30 September 2015
Synbio Yearly Meeting 2015
Science sharing, collaborative exploration as well as the up-coming midterm evaluation of our UCPH Excellence Programme 'bioSYNergy' were among the topics at this year's annual gathering of the Center for Synthetic Biology collaborators - as well as a Game of Stones...
Presenting their newest results, the more than 50 participants engaged in discussing the progress of the research as well as the cross-cutting sections of the diverse group of participants.
The two-day event had presentations in the areas:
Synbio and humanities focusing on ‘Risk, risk
assessment and risk communication’
chaired by Maja Horst
A special section also had focus on the learnings of how to work interdisciplinarily with examples given by Gerdi Kemmer and Nikos Hatzakis. Session chair Thomas Günther-Pomorski framed the session with an overall vies of learnings of benefits as well as areas of challenges.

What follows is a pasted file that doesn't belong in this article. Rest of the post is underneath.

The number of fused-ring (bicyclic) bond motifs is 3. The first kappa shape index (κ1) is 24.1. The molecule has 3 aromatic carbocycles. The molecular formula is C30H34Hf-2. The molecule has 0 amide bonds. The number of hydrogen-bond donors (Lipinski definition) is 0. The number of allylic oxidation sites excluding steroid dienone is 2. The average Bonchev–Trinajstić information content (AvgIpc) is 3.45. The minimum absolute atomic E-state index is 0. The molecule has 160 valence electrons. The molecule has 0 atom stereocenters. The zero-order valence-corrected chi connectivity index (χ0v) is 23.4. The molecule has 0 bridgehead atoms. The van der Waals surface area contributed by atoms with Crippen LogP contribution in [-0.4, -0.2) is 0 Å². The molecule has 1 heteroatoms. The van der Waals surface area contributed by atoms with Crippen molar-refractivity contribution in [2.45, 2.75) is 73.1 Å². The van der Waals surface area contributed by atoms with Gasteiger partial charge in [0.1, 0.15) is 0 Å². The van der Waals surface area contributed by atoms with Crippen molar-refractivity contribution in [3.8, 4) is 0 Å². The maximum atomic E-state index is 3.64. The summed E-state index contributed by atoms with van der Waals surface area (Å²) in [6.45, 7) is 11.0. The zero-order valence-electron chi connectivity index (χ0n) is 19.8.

See the online program here,
where you will also find links to each presenter if you would like to learn more about them.
SpaceMoss – making the luggage light to Mars
Our iGEM team of 2015 – Team Spacemoss
– was also on the agenda. Two of the team members visited the yearly meeting and presented their project which focuses on making moss a part of future space exploration. In particular, the team has focused on making a freeze resistant strain of moss that could potentially be brought with astronauts to Mars producing crucial medicines.
Game of Stones
As has become somewhat of a tradition, the yearly meeting also invited the participants to engage in collaborative exercises. This year, the main theme was ‘Game of Stones’ which invited the participants to, in groups, discuss and describe their particular ‘building block’, with which they contibute to the Center.
The future of impact
Sparking good discussions, invited speaker David Budtz Pedersen, co-director of the Center for Humanomics at UCPH gave the participants a view into the fast developing world of impact factors as well as emerging criteria of science measurement.